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Who should actually monitor sustainability in fashion?

New revelations point the finger at sustainable certification companies

Who should actually monitor sustainability in fashion? New revelations point the finger at sustainable certification companies

A few days ago we talked about the incredible rise to power of the Chinese fast fashion company Shein, which in the last year has reached profits of 2 billion dollars. While it may seem easy to criticize an "exposed" company for its negative impact on the environment and workers, the issue is much more complex. Today, the NGO Earthsight shared the results of an immersive investigation into cotton cultivation in Brazil. According to the report, despite the cotton produced in this area being initially certified as sustainable by the Better Cotton label, its production is actually contributing to deforestation and illegal logging of the land. Producers investigated by the NGO have been collaborating with the supply chains of fast fashion giants H&M and Zara for years. Determining which parties need to take responsibility becomes a multifaceted issue: Earthsight's report not only highlights the effects of intensive cotton cultivation in Brazil but also the flaws of the certification company Better Cotton and the negligence of multinational corporations Inditex and H&M.

As Earthsight reports, Brazil is the world's second-largest cotton exporter for fashion, and it is predicted to surpass the United States' top position by 2030. Despite collaboration with H&M and Inditex contributing to more than doubling Brazilian cotton exports in the last decade, the status of their commercial relationship is unclear since, like all fast fashion companies, they do not directly buy from Cerrado producers. The NGO's study used satellite images, court judgments, and shipping records, ultimately tracing 816 thousand tons of cotton exported by two Brazilian companies to eight H&M and Zara suppliers, reaching stores in the United States and Europe. In response to Earthsight's revelations, both companies pointed fingers at Better Cotton's practices.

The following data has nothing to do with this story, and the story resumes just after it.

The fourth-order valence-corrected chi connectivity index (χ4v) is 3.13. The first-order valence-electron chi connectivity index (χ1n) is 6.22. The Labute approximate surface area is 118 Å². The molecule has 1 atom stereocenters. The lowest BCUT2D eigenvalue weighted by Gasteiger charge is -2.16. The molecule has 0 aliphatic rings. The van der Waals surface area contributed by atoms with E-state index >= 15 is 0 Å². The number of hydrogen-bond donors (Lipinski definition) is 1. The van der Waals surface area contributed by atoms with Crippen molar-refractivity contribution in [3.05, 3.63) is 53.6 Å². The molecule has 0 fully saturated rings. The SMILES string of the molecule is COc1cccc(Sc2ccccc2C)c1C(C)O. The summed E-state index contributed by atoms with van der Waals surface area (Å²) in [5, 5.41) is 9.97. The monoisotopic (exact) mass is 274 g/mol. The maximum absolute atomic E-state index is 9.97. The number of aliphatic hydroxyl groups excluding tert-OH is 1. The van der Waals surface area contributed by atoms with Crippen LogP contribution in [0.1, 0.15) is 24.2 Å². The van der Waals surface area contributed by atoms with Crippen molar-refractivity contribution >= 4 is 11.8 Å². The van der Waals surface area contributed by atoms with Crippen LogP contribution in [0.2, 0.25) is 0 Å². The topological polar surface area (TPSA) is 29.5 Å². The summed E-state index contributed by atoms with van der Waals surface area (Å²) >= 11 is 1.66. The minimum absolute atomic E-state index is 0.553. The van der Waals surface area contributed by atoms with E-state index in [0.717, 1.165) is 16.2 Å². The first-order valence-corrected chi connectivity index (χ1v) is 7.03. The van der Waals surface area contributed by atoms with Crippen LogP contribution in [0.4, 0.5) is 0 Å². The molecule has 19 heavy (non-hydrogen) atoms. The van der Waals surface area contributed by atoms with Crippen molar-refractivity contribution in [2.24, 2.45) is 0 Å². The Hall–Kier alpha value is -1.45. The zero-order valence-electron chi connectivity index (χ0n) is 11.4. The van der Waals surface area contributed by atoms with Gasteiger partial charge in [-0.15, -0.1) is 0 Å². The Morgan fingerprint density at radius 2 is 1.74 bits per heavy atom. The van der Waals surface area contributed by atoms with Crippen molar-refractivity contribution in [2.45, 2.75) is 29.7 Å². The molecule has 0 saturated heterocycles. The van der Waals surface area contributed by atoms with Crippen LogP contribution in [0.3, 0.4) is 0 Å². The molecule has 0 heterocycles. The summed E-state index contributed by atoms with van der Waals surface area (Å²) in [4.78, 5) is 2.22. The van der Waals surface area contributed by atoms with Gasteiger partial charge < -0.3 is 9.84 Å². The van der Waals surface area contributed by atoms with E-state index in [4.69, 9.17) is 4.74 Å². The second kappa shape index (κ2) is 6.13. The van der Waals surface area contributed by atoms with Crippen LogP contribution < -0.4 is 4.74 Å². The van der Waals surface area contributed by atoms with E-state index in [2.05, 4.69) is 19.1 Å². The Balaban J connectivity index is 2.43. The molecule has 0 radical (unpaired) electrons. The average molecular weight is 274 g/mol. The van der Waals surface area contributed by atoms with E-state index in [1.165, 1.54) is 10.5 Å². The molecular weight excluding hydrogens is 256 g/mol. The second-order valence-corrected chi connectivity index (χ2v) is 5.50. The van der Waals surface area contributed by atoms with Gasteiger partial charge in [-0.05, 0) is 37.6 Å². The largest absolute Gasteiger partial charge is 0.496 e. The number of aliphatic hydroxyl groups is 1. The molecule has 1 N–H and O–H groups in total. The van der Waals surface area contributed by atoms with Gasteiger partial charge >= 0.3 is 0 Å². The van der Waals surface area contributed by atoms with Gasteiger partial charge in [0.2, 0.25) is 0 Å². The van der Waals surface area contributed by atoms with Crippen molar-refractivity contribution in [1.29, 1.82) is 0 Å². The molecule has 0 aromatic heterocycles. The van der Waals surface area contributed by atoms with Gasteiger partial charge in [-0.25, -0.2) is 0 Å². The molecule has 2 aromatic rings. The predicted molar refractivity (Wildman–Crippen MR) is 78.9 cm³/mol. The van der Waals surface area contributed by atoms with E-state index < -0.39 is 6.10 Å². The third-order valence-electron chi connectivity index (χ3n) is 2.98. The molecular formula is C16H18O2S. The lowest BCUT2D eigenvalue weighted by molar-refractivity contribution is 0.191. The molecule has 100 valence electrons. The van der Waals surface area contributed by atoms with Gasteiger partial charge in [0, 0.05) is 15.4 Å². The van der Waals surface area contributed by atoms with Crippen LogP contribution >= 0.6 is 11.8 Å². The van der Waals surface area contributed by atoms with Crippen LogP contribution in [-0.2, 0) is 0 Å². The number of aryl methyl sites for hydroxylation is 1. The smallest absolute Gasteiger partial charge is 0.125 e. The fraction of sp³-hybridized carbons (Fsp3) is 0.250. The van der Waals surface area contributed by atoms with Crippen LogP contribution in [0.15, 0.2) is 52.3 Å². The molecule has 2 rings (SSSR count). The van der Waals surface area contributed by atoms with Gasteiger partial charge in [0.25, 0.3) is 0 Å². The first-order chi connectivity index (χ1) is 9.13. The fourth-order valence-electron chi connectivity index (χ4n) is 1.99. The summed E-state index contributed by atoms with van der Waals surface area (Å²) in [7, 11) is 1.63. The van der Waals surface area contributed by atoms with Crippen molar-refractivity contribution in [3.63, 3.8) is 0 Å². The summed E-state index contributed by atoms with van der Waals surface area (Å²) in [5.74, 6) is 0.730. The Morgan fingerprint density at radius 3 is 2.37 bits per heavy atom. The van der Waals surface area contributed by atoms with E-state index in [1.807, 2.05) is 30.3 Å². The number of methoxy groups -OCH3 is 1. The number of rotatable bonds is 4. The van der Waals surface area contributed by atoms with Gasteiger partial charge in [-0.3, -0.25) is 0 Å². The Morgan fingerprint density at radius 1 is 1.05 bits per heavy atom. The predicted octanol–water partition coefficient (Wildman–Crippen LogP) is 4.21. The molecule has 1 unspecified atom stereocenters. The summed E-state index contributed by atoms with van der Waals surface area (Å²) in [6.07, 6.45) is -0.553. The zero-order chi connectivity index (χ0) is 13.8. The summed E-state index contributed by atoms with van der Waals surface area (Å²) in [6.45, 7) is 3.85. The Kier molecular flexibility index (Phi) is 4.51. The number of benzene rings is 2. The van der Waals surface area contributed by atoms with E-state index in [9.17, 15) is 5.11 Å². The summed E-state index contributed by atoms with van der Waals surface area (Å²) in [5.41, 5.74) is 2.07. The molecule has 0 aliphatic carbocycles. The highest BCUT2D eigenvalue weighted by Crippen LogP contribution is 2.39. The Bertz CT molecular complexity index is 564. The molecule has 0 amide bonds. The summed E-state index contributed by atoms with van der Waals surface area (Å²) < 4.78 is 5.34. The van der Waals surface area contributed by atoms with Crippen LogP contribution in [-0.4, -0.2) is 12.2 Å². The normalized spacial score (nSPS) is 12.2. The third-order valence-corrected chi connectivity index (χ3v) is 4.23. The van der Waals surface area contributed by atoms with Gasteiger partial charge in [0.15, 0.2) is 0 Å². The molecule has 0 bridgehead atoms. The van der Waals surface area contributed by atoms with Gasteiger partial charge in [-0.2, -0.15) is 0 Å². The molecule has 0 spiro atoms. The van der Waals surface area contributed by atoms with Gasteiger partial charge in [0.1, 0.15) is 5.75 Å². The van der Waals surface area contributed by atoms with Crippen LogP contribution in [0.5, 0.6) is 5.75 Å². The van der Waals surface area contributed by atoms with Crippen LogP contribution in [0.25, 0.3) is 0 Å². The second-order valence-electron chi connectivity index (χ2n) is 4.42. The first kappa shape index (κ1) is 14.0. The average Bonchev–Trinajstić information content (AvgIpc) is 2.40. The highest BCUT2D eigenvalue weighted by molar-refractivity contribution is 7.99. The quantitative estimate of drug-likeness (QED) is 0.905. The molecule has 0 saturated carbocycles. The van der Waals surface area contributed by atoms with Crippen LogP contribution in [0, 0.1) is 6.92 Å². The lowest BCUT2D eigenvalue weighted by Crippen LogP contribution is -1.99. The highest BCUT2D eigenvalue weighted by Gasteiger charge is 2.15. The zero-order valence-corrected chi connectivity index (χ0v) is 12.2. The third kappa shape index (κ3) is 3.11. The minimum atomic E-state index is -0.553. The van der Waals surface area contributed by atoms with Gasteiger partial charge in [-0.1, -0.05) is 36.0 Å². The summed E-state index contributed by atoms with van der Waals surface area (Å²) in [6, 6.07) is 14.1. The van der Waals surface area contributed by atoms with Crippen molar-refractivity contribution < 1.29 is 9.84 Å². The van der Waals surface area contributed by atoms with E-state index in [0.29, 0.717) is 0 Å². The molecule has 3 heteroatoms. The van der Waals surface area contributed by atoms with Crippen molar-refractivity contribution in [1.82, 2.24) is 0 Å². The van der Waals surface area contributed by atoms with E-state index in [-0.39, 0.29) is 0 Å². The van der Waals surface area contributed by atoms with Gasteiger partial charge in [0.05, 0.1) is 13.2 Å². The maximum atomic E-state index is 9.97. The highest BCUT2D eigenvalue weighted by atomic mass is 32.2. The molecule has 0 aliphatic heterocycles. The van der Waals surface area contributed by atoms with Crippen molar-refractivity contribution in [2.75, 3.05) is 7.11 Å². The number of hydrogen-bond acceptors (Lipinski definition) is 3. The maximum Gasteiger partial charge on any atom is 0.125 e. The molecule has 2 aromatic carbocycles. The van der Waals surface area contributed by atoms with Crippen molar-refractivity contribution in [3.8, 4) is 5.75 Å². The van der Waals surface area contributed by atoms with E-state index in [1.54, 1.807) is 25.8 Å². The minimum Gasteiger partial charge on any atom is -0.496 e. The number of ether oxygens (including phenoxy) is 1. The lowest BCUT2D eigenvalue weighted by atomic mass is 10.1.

Once again, the structure established by fast fashion companies proves its impenetrability. If even companies established to certify that some production steps comply with sustainability laws cannot be relied upon, it is practically impossible to trust the "green" claims of the brands involved (besides H&M and Zara, also Pull&Bear, COS, Weekday, Massimo Dutti, Oysho, Bershka, and many others). In Brazil, the government is promoting the approval of the PPCerrado plan to reduce land deforestation, but, as Earthsight's report emphasises, it is necessary for all parties involved to act before it is too late, from Better Cotton, which must review the crop certification process and establish new traceability standards, to H&M and Zara, which must learn to better control their supply chains and accept being promoters of a system that will never truly be "green." Regardless of how many green labels, false or true, appear on their megascreens, fast fashion will never be a friend of the environment.